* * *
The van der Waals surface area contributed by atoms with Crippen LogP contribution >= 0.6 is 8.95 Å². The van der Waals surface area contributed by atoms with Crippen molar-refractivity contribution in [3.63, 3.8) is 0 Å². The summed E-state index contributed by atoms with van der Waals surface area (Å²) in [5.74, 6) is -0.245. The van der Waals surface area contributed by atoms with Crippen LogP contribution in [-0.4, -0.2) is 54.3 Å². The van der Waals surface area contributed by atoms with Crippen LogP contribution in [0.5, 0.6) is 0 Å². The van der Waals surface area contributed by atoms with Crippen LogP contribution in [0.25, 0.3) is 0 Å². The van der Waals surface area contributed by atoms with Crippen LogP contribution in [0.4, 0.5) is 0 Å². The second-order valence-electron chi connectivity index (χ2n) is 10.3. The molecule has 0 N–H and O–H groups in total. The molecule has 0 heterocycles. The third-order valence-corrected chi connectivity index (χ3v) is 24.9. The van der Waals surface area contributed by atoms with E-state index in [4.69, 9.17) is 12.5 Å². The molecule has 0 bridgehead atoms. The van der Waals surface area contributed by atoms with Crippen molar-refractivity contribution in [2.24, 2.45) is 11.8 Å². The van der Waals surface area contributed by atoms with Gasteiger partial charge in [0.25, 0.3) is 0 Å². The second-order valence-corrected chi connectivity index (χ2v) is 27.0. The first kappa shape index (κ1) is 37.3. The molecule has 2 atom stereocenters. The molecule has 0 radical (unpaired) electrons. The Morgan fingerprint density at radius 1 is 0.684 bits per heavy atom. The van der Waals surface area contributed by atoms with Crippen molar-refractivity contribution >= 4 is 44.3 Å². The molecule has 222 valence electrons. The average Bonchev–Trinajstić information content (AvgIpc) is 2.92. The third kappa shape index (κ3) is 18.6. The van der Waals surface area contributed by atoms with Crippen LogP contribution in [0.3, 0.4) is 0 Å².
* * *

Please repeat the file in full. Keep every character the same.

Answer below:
The van der Waals surface area contributed by atoms with Crippen LogP contribution >= 0.6 is 8.95 Å². The van der Waals surface area contributed by atoms with Crippen molar-refractivity contribution in [3.63, 3.8) is 0 Å². The summed E-state index contributed by atoms with van der Waals surface area (Å²) in [5.74, 6) is -0.245. The van der Waals surface area contributed by atoms with Crippen LogP contribution in [-0.4, -0.2) is 54.3 Å². The van der Waals surface area contributed by atoms with Crippen LogP contribution in [0.5, 0.6) is 0 Å². The van der Waals surface area contributed by atoms with Crippen LogP contribution in [0.25, 0.3) is 0 Å². The van der Waals surface area contributed by atoms with Crippen LogP contribution in [0.4, 0.5) is 0 Å². The second-order valence-electron chi connectivity index (χ2n) is 10.3. The molecule has 0 N–H and O–H groups in total. The molecule has 0 heterocycles. The third-order valence-corrected chi connectivity index (χ3v) is 24.9. The van der Waals surface area contributed by atoms with E-state index in [4.69, 9.17) is 12.5 Å². The molecule has 0 bridgehead atoms. The van der Waals surface area contributed by atoms with Crippen molar-refractivity contribution in [2.24, 2.45) is 11.8 Å². The van der Waals surface area contributed by atoms with Gasteiger partial charge in [0.25, 0.3) is 0 Å². The second-order valence-corrected chi connectivity index (χ2v) is 27.0. The first kappa shape index (κ1) is 37.3. The molecule has 2 atom stereocenters. The molecule has 0 radical (unpaired) electrons. The Morgan fingerprint density at radius 1 is 0.684 bits per heavy atom. The van der Waals surface area contributed by atoms with Crippen molar-refractivity contribution >= 4 is 44.3 Å². The molecule has 222 valence electrons. The average Bonchev–Trinajstić information content (AvgIpc) is 2.92. The third kappa shape index (κ3) is 18.6. The van der Waals surface area contributed by atoms with Crippen LogP contribution in [0.3, 0.4) is 0 Å².